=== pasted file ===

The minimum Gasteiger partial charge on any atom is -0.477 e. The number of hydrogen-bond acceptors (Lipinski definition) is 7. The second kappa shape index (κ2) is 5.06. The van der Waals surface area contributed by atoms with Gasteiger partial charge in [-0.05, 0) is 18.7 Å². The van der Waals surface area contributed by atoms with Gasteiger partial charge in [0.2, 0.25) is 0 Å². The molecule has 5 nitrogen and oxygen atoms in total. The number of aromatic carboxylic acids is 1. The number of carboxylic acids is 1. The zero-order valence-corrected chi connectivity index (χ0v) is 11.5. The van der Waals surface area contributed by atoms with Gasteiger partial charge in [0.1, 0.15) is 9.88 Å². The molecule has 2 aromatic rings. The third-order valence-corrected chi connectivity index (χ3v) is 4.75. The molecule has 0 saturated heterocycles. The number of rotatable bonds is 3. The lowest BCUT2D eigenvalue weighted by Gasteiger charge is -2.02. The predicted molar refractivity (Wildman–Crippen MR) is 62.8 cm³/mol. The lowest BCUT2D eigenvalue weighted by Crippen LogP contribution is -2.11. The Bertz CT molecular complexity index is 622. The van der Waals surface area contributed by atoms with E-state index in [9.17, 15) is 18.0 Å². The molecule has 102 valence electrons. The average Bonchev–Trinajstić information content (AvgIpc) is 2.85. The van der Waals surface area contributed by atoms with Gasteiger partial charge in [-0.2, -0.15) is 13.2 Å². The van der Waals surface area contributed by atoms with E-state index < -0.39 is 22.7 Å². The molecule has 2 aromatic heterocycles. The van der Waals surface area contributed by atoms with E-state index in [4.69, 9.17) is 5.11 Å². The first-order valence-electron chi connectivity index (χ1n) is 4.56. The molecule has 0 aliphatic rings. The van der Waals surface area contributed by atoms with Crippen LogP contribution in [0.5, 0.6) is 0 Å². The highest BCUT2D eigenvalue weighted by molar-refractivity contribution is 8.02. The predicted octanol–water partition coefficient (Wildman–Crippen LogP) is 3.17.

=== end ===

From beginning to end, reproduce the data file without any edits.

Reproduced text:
The minimum Gasteiger partial charge on any atom is -0.477 e. The number of hydrogen-bond acceptors (Lipinski definition) is 7. The second kappa shape index (κ2) is 5.06. The van der Waals surface area contributed by atoms with Gasteiger partial charge in [-0.05, 0) is 18.7 Å². The van der Waals surface area contributed by atoms with Gasteiger partial charge in [0.2, 0.25) is 0 Å². The molecule has 5 nitrogen and oxygen atoms in total. The number of aromatic carboxylic acids is 1. The number of carboxylic acids is 1. The zero-order valence-corrected chi connectivity index (χ0v) is 11.5. The van der Waals surface area contributed by atoms with Gasteiger partial charge in [0.1, 0.15) is 9.88 Å². The molecule has 2 aromatic rings. The third-order valence-corrected chi connectivity index (χ3v) is 4.75. The molecule has 0 saturated heterocycles. The number of rotatable bonds is 3. The lowest BCUT2D eigenvalue weighted by Gasteiger charge is -2.02. The predicted molar refractivity (Wildman–Crippen MR) is 62.8 cm³/mol. The lowest BCUT2D eigenvalue weighted by Crippen LogP contribution is -2.11. The Bertz CT molecular complexity index is 622. The van der Waals surface area contributed by atoms with E-state index in [9.17, 15) is 18.0 Å². The molecule has 102 valence electrons. The average Bonchev–Trinajstić information content (AvgIpc) is 2.85. The van der Waals surface area contributed by atoms with Gasteiger partial charge in [-0.2, -0.15) is 13.2 Å². The van der Waals surface area contributed by atoms with E-state index < -0.39 is 22.7 Å². The molecule has 2 aromatic heterocycles. The van der Waals surface area contributed by atoms with E-state index in [4.69, 9.17) is 5.11 Å². The first-order valence-electron chi connectivity index (χ1n) is 4.56. The molecule has 0 aliphatic rings. The van der Waals surface area contributed by atoms with Crippen LogP contribution in [0.5, 0.6) is 0 Å². The highest BCUT2D eigenvalue weighted by molar-refractivity contribution is 8.02. The predicted octanol–water partition coefficient (Wildman–Crippen LogP) is 3.17.